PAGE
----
I’m not aware of any notables urging that the alien corpse is genuine, but many people still feel that the Pentagon videos should be taken seriously. But many of these same people would argue against taking supernatural phenomena seriously. Phenomena like the one I just recounted. These people are happy to admit the possibility of aliens, but scoff at things like near death experiences, or the existence of God. All this in spite of the fact that there is a far greater quantity of evidence for all of those things.
Given this disparity, why are people so willing to give UFO videos the benefit of the doubt, but so quick to dismiss similar evidence for the supernatural, or God?
Someone might argue that the videos are in a different category than the story I just related. But are they really? I’m not sure how many people were at Shermer’s wedding, but they all witnessed the radio playing. They could have presumably handled it, fiddled with it, run various tests, etc. Now that it has stopped playing, presumably anyone who desires to could try to repair it, or come up with some other way of explaining how it happened. I’m sure Shermer would actually be glad to let you look at it. He seems eager for any explanation other than his wife’s dead grandfather communicating with her from beyond the grave.
Beyond examining these two specific examples, there are probably some more general factors at work.
One reason for the disparity is its novelty. While reports of the supernatural have been around for thousands of years, UFOs really only started being a thing after World War II. Even then, interest in them had mostly died down until the release of the videos in 2020.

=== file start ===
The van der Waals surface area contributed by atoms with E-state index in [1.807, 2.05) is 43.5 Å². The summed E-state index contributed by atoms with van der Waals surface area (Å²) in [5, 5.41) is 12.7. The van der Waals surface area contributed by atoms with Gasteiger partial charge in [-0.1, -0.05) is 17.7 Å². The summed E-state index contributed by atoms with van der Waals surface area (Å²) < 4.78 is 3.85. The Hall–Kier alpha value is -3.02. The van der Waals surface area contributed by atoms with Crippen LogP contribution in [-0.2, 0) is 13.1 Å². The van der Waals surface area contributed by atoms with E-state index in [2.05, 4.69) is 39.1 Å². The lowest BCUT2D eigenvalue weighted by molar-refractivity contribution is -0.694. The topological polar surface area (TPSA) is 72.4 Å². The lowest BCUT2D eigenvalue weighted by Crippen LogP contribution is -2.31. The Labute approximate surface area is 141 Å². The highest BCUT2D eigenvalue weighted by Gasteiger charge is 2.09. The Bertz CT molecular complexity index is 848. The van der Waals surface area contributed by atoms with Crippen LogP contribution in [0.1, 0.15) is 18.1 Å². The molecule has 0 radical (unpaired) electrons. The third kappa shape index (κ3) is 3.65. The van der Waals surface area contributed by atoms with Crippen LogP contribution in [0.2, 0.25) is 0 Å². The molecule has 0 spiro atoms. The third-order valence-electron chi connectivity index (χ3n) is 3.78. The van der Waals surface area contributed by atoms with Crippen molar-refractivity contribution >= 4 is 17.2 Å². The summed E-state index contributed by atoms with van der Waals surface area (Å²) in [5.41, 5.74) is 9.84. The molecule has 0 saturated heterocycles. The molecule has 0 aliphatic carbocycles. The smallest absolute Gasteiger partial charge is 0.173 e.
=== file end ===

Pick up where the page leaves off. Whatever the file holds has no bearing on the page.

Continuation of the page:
Additionally, people are curious. There is a sense that some kind of amazing revelation might be just around the corner and imagine that any day we might see actual, indisputable proof that we are not alone in the universe. Even if it turned out that the UFOs were not aliens, but rather secret high-tech military drones, it would still be a story. But this curiosity is denied to us by the supernatural. If there were some amazing revelation to be had it has already happened, and now the idea that God once walked among men is the domain of ancient, dusty churches and fussy, old people.
Beyond the novelty and curiosity UFOs fit better with our modern ideology. We imagine that we're technologically sophisticated people and we will continue to do amazing things. UFOs are evidence that this is true. That a bright and interesting technological future awaits us, because somewhere out there are other beings who are already experiencing this interesting future.
All of these factor into the disparity between those who want to believe in aliens, but don’t want to believe in the supernatural. But I think there’s one final factor that overwhelms everything else: the supernatural requires something of us.
At the most extreme end, a specifically-religious miracle provides evidence for the truth of that religion, and if the religion is true then so is its doctrine, which almost certainly includes exhortations, prohibitions, and duties. Even supernatural events which occur in the absence of any religious context, like the story of the radio above, ask us to believe in things like life after death, the existence of a soul, or just things beyond the perception of science.
Aliens make no such demands. If, to the amazement of everyone, the corpse displayed to the Mexican congress turned out to be authentic, what behavior would it necessitate? What moral rules would it strengthen? Or weaken?
By my estimation, none whatsoever.
Certainly it would be an amazing development, and numerous things would change, but at the moment the potential for wonder and novelty is so great that it completely overwhelms any consideration of what the eventual impact might be. This creates an infatuation with the idea that is both popular and trivial (a common combination these days).
The supernatural does not have the advantage of this novelty. As many have remarked, this sort of wonder has been drained from the world. Modern civilization is disenchanted.
The existence of God introduces responsibilities.
The existence of aliens does not.
As a consequence, it behooves us to be far more interested in the former than the latter.
In addition to being curious about aliens and God, I’m curious about more mundane things, like how many of my Substack readers have actually gone to Patheos and read my stuff there?
If you have let me know at we are not saved AT gmail